Wood Property Estimation Using Microwaves

Supervisor: Gary S. Schajer

Renewable Resources Laboratory
Dept. Mechanical Engineering
University of British Columbia
Vancouver BC, Canada V6T 1Z4



Wood is a natural material with a wide range of uses spanning from fine furniture to fuel. This versatility derives from the wide range of material properties that exists within the wood supply. However, the highly variable material properties can also create serious difficulties in industrial processes where uniformity is essential for the manufacture of consistent quality products. For example, the grain direction of higher-grade lumber should be closely parallel to the length of each piece. This improves the strength and machinability of the material. Another common requirement is for the moisture content to be low but not bone dry. This minimizes subsequent warping and enables the production of strong glue joints. In some applications, high wood density is desirable to achieve mechanical strength and durability.

To achieve the needed raw material uniformity, it is essential to be able to measure wood physical properties reliably in industrial conditions. Practical measurement devices must be accurate, robust, low-maintenance, fast and preferably non-contacting. Microwave technology provides an interesting wood property measurement opportunity. When a microwave beam propagates through wood, it is depolarized, attenuated and phase shifted. The amounts of these three changes, all of them directly measurable, depend on the wood grain direction, moisture content and dry density. Thus, the three microwave measurements can be used to indicate all three wood properties simultaneously. This simultaneous indication is a key advantage of the microwave technique because it allows separate indication of each wood property, independent of influences of the others. In comparison, most other sensors measure only one property, and are prone to cross-talk from the non-measured properties.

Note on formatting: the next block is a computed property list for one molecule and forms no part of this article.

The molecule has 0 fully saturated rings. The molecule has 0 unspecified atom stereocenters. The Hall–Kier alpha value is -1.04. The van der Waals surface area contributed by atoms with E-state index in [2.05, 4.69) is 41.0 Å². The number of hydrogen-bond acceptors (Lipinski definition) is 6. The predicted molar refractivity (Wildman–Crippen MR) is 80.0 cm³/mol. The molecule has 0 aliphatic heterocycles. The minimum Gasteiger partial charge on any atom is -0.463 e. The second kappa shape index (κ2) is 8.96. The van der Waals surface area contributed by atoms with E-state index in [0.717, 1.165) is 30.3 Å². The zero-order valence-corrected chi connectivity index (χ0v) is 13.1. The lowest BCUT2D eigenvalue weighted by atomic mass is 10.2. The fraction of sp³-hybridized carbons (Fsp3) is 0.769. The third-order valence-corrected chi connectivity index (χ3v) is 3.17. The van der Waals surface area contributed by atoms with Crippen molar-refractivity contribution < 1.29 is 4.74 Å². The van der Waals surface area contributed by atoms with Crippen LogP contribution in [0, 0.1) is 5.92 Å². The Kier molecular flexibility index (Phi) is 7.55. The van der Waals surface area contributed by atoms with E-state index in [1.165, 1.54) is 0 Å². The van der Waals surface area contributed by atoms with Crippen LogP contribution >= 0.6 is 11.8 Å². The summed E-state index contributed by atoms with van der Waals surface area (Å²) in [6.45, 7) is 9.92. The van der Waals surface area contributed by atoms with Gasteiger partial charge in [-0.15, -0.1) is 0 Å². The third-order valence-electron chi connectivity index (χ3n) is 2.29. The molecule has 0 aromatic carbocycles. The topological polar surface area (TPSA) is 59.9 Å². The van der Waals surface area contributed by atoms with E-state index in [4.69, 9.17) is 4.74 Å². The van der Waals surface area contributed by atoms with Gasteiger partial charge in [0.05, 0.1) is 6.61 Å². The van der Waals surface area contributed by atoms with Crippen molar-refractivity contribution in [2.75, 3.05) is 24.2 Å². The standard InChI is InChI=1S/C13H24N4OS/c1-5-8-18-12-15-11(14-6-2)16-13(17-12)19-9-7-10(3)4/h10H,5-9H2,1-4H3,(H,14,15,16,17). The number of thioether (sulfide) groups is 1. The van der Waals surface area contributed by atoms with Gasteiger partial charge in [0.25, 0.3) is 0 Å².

A prototype microwave system for wood property measurements has been developed and built. It has been designed to be robust and to use relatively simple and commonly available microwave components. Thus, the design should be well-suited for industrial use. The system automatically makes a set of eight rapid measurements at each measurement point to identify the attenuation and phase shift in parallel and cross-grain directions. From these measurements, the wood moisture density, dry density and grain direction can be evaluated. The availability of eight measurements to give three results provides a useful data averaging and data self-consistency check, thereby improving the accuracy and reliability of the results.


In a series of experimental measurements, the prototype microwave system successfully identified wood grain angles for hemlock and Douglas fir samples respectively with standard errors of 0.9° and 2.5° (measured range = -90 to +90°), moisture content 1.2% and 1.9% (measured range = 7-28%), moisture density 3.7kg/m3 and 7.9kg/m3 (measured range = 40-150kg/m3), and dry density 16kg/m3 and 30kg/m3 (measured range = 325-625kg/m3).


Improved quality control ability in industrial wood processing facilities allows much more consistent and effective use of the raw material. When sub-standard material can be identified and removed, the full potential of the remaining high-quality material can be achieved. This raises the effective quality of a batch of wood from that of the the poorest material (the “safe” description) to that of the majority material (the “actual” properties) with equal safety. This approach adds value because of the improved quality and the improved consistency of the measured wood.